The Modern Matron and Ward Manager at Harplands Hospital (Ward 6), North Staffordshire Combined Healthcare NHS Trust enhanced the discharge planning skills and training for assistant practitioners (APs) to address unwarranted variation on the ward. The development has led to improved outcomes, experiences and use of resources locally.
Where to look
At North Staffordshire Combined Healthcare NHS Trust, seven trainee assistant practitioners began working on the wards at the Harplands Hospital. Their role was designed to support registered nurses delivering care and treatment of in-patients, building on their skills as a healthcare support worker, and carrying out duties such as venepuncture, performing Electrocardiograms (ECGs) and discharge planning.
The modern matron and ward manager identified unwarranted variation in the knowledge and skills of APs and registered nurses regarding discharge planning and discharge coordination. An opportunity was identified to develop the AP skillset to lead on facilitating discharge processes and supporting the team to deliver high quality patient care.
What to change
North Staffordshire Combined Healthcare NHS Trust is a provider of mental health, social care and learning disability services in the West Midlands. Ward 6 at Harplands Hospital is a 15-bed assessment unit for older people with dementia. The ward provides assessment, treatment and discharge for older people with organic type illnesses, under the coordinated care of the ward staff and the support of a wider multi-disciplinary team.
The ward manager identified that practice amongst APs and registered nursing staff regarding discharge processes varied. Staff were spending long periods completing paperwork to aid the discharge and funding process. There was unwarranted variation in the knowledge and training of staff in discharge processes which was informing the understanding patients and relatives had of the process too. For instance, sometimes, information gathered wasn’t always facilitating an effective discharge and the information wasn’t standardised. This could result in longer MDT meetings or ward reviews. There was an opportunity to implement additional training on discharge planning to improve this process.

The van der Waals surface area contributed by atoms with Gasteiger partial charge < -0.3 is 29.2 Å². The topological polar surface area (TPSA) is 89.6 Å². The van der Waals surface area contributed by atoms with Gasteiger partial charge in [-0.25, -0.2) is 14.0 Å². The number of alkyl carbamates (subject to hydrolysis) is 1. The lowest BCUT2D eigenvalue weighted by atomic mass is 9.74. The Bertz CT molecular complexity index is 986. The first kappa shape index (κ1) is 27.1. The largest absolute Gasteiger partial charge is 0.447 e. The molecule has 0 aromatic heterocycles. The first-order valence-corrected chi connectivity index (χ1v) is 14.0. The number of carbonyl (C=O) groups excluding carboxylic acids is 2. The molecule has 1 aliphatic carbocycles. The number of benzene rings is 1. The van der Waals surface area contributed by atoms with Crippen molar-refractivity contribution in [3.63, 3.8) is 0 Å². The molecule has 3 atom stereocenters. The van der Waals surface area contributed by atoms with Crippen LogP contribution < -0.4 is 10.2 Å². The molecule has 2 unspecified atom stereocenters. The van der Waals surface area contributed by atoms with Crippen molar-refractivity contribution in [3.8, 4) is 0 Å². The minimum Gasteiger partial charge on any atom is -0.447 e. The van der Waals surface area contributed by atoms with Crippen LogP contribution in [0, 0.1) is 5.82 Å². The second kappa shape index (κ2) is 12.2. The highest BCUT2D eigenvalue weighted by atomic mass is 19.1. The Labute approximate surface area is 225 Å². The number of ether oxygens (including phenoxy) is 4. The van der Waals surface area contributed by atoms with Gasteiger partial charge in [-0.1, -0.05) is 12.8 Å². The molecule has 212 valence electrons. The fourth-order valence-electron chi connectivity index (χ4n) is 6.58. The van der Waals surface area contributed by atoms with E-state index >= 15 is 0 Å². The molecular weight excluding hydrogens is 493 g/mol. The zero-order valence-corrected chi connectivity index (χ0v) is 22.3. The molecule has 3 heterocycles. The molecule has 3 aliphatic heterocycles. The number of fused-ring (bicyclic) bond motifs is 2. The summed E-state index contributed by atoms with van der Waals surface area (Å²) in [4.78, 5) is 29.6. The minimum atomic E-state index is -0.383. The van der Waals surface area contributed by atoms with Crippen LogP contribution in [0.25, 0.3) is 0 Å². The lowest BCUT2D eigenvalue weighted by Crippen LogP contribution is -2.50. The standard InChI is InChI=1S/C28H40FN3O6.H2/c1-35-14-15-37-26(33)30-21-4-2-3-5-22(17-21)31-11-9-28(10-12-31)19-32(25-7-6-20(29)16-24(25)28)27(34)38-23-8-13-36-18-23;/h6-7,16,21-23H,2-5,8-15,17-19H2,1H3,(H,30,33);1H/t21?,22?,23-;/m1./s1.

How to change
Assistant Practitioners with experience of discharge processes could support the improvements needed in discharge planning. The Matron consulted with Ward Managers and put together key responsibilities in supporting discharge that the APs would need to be able to lead on.
The Matron worked alongside Staffordshire University to devise a training programme that would support the APs to be upskilled in supporting this discharge pathway. Each AP was assigned a registered staff nurse to be their mentor during the training. Additional support was also offered by the Matron in the form of group supervision. As well as the training they received from Staffordshire University, additional training around discharge processes was provided by local continuing healthcare providers.